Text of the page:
I finally, after about a month of this treatment, gathered up enough courage to tell the manager [#2] what was going on. I didn't give her any names, but she knew who I was talking about. The problem was, she was very close to the ringleader of this group, plus she was an authoritarian, lacking in empathy individual with no prior experience as a building manager — so she did nothing except talk to the ringleader, who told her falsehoods about me and accused ME of bullying "The Guardians." The problem went on for about another month. I had to enter treatment for severe depression and anxiety.
Finally, encouraged by my counselor, I called our building's district coordinator, who is in another state. She told me to document all incidents of "The Guardians" bullying me, both past and present, and she made a special trip here to talk to me - and she believed every word I said, and every word I had written down.
She held a community meeting with ALL the tenants — except for me, because she wanted to protect me from the unpleasantness she knew would arise. Apparently "The Guardians" screamed and yelled and showed their true colors at the meeting. I don't know how or if they were disciplined, or what the district coordinator and other tenants said to them — they're all still living here — but I was never bullied again, and am now on a friendly, but distant, basis with a few of "The Guardians."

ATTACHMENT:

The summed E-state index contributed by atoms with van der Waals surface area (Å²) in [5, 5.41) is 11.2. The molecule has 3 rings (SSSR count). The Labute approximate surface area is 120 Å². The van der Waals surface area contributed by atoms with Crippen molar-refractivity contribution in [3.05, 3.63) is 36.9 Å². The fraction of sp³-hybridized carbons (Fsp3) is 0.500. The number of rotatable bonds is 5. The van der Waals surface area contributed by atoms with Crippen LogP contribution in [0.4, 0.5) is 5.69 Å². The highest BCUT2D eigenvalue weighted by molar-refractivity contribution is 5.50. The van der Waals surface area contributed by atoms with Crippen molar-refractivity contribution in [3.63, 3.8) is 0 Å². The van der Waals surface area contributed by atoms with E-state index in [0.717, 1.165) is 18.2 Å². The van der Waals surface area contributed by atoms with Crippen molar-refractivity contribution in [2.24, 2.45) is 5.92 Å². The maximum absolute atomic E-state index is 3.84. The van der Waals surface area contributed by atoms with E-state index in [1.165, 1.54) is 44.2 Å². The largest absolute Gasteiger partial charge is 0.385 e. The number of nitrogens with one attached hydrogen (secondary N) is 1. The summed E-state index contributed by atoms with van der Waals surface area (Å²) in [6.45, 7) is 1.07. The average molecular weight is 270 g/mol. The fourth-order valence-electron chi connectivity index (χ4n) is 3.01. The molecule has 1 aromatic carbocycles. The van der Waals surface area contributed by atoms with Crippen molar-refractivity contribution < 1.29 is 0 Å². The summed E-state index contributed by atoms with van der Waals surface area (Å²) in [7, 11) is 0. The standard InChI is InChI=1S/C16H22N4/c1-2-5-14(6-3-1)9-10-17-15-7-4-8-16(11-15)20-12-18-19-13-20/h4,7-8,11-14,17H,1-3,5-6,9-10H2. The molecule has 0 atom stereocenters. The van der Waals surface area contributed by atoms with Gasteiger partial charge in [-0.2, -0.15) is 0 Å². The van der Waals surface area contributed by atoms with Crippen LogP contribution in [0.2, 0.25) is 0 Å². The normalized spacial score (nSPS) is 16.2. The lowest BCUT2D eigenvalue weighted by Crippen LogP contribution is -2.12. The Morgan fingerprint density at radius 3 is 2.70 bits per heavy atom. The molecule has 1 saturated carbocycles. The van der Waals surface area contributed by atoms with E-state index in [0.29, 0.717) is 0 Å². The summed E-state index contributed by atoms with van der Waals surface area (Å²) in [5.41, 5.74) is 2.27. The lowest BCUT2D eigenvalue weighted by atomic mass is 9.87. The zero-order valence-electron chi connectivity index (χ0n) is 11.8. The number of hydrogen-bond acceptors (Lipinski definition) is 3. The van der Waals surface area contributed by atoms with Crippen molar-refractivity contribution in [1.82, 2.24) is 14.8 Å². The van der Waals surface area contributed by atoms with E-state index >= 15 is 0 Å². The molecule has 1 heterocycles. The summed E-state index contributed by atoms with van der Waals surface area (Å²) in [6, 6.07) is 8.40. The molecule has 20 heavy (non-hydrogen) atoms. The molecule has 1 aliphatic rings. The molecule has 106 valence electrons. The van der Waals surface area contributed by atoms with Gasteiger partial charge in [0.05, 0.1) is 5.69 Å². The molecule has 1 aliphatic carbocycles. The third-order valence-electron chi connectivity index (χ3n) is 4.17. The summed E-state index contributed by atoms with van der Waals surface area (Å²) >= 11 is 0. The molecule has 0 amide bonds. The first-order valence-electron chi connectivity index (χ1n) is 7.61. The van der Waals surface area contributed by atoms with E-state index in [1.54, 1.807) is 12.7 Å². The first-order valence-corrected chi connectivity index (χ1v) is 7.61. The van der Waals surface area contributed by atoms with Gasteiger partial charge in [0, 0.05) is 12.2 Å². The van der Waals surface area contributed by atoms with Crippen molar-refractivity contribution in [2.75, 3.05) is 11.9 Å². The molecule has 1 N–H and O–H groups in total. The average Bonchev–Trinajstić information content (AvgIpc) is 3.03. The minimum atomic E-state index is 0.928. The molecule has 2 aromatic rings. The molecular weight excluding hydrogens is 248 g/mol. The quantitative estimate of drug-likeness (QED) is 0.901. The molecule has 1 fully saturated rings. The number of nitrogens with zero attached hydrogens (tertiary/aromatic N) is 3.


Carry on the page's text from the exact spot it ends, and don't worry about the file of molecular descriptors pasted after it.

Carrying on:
Actually, over the 9 years I've been here, a few members of "The Guardians" attempted to bully me again once or twice, through false complaints, but their efforts went nowhere because their lies were so outrageous that even the unpleasant building manager didn't believe them.
One complaint was that I had gone into the community room during an "Art Club" gathering and had a screaming fit, with profanity and all, because the "Art Club" group had colored Latin crosses for Easter and tacked them up on the bulletin board.
Number one, I am extremely quiet and shy, and never raise my voice, let alone have a screaming fit! Number two, I am somewhat of a hermit, and never go into the community room, except for twice-yearly mandatory community meetings. So the first building manager said she knew I hadn't done that, and she felt really silly asking me about it, but it was part of her job to investigate all complaints.
And the building manager [#2] was fired about two years ago. Our new building manager [#3] is a gentle, sweet, compassionate, and fair individual, and there hasn't been any bullying at all since she's been here. Tenant compliance with COVID-19 safety measures has been about 98 percent, with only one or two not wearing masks and pooh-poohing social distancing.
It was a good ending. I'm very grateful for that. And it makes me sad that the ending is unusual, because I'd love to see everyone who gets bullied to have a such a positive resolution to his or her situation.
I couldn't get through life without my sense of humor. And actually I found this pretty darn amusing.
I guess when people live or work in the same space, some sort of ridiculous drama is bound to pop up here and there, but why do some people feel a need to manufacture it? Makes no sense to me.